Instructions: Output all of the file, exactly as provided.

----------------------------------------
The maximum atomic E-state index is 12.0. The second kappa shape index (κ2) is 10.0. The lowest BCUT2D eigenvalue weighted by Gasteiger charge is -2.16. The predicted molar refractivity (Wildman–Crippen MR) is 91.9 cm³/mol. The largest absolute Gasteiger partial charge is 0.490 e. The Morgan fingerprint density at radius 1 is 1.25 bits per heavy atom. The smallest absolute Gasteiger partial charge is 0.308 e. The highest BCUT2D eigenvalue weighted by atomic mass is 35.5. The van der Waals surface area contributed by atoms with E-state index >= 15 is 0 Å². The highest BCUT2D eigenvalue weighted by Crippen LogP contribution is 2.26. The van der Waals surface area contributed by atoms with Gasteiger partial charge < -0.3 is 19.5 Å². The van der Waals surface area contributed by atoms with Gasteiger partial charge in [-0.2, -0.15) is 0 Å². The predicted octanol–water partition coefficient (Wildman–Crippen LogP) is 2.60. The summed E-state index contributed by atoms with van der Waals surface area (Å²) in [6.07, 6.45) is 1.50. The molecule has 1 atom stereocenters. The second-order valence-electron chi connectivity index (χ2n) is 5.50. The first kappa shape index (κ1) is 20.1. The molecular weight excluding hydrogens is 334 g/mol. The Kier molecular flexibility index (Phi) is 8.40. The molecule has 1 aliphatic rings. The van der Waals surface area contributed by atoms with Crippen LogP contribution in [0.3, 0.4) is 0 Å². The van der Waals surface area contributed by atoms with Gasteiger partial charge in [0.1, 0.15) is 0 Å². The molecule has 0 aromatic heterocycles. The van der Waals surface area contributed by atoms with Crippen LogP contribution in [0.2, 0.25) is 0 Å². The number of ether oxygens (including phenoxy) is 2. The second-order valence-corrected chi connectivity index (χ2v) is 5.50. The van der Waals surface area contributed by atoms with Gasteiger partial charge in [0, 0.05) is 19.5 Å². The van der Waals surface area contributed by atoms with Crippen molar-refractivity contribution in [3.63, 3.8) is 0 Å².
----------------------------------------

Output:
The maximum atomic E-state index is 12.0. The second kappa shape index (κ2) is 10.0. The lowest BCUT2D eigenvalue weighted by Gasteiger charge is -2.16. The predicted molar refractivity (Wildman–Crippen MR) is 91.9 cm³/mol. The largest absolute Gasteiger partial charge is 0.490 e. The Morgan fingerprint density at radius 1 is 1.25 bits per heavy atom. The smallest absolute Gasteiger partial charge is 0.308 e. The highest BCUT2D eigenvalue weighted by atomic mass is 35.5. The van der Waals surface area contributed by atoms with E-state index >= 15 is 0 Å². The highest BCUT2D eigenvalue weighted by Crippen LogP contribution is 2.26. The van der Waals surface area contributed by atoms with Gasteiger partial charge < -0.3 is 19.5 Å². The van der Waals surface area contributed by atoms with Gasteiger partial charge in [-0.2, -0.15) is 0 Å². The predicted octanol–water partition coefficient (Wildman–Crippen LogP) is 2.60. The summed E-state index contributed by atoms with van der Waals surface area (Å²) in [6.07, 6.45) is 1.50. The molecule has 1 atom stereocenters. The second-order valence-electron chi connectivity index (χ2n) is 5.50. The first kappa shape index (κ1) is 20.1. The molecular weight excluding hydrogens is 334 g/mol. The Kier molecular flexibility index (Phi) is 8.40. The molecule has 1 aliphatic rings. The van der Waals surface area contributed by atoms with Crippen LogP contribution in [0.3, 0.4) is 0 Å². The van der Waals surface area contributed by atoms with Gasteiger partial charge in [0.1, 0.15) is 0 Å². The molecule has 0 aromatic heterocycles. The van der Waals surface area contributed by atoms with Crippen LogP contribution in [0.2, 0.25) is 0 Å². The number of ether oxygens (including phenoxy) is 2. The second-order valence-corrected chi connectivity index (χ2v) is 5.50. The van der Waals surface area contributed by atoms with Gasteiger partial charge in [0, 0.05) is 19.5 Å². The van der Waals surface area contributed by atoms with Crippen molar-refractivity contribution in [3.63, 3.8) is 0 Å².